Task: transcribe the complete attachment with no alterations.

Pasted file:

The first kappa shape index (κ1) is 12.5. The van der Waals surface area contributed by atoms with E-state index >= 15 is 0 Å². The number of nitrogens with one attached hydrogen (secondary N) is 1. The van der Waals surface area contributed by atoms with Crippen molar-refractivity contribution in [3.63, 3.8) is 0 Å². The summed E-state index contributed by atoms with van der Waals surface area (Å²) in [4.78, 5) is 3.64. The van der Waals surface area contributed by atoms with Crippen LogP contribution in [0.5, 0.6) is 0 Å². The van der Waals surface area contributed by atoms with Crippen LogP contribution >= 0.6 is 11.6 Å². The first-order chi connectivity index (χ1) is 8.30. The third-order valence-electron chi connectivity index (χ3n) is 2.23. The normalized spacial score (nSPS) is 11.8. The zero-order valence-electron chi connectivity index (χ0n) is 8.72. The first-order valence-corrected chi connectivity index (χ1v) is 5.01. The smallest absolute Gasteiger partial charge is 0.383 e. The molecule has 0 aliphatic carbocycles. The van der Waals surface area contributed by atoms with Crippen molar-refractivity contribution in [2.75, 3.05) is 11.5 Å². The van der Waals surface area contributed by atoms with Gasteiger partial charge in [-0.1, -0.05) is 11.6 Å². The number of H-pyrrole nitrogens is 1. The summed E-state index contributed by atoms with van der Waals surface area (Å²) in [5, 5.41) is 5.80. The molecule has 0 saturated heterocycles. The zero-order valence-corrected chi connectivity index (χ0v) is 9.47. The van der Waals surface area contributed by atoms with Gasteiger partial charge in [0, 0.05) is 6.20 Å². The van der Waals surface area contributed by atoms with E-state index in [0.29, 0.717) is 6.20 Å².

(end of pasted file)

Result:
The first kappa shape index (κ1) is 12.5. The van der Waals surface area contributed by atoms with E-state index >= 15 is 0 Å². The number of nitrogens with one attached hydrogen (secondary N) is 1. The van der Waals surface area contributed by atoms with Crippen molar-refractivity contribution in [3.63, 3.8) is 0 Å². The summed E-state index contributed by atoms with van der Waals surface area (Å²) in [4.78, 5) is 3.64. The van der Waals surface area contributed by atoms with Crippen LogP contribution in [0.5, 0.6) is 0 Å². The van der Waals surface area contributed by atoms with Crippen LogP contribution >= 0.6 is 11.6 Å². The first-order chi connectivity index (χ1) is 8.30. The third-order valence-electron chi connectivity index (χ3n) is 2.23. The normalized spacial score (nSPS) is 11.8. The zero-order valence-electron chi connectivity index (χ0n) is 8.72. The first-order valence-corrected chi connectivity index (χ1v) is 5.01. The smallest absolute Gasteiger partial charge is 0.383 e. The molecule has 0 aliphatic carbocycles. The van der Waals surface area contributed by atoms with Crippen molar-refractivity contribution in [2.75, 3.05) is 11.5 Å². The van der Waals surface area contributed by atoms with Gasteiger partial charge in [-0.1, -0.05) is 11.6 Å². The number of H-pyrrole nitrogens is 1. The summed E-state index contributed by atoms with van der Waals surface area (Å²) in [5, 5.41) is 5.80. The molecule has 0 saturated heterocycles. The zero-order valence-corrected chi connectivity index (χ0v) is 9.47. The van der Waals surface area contributed by atoms with Gasteiger partial charge in [0, 0.05) is 6.20 Å². The van der Waals surface area contributed by atoms with E-state index in [0.29, 0.717) is 6.20 Å².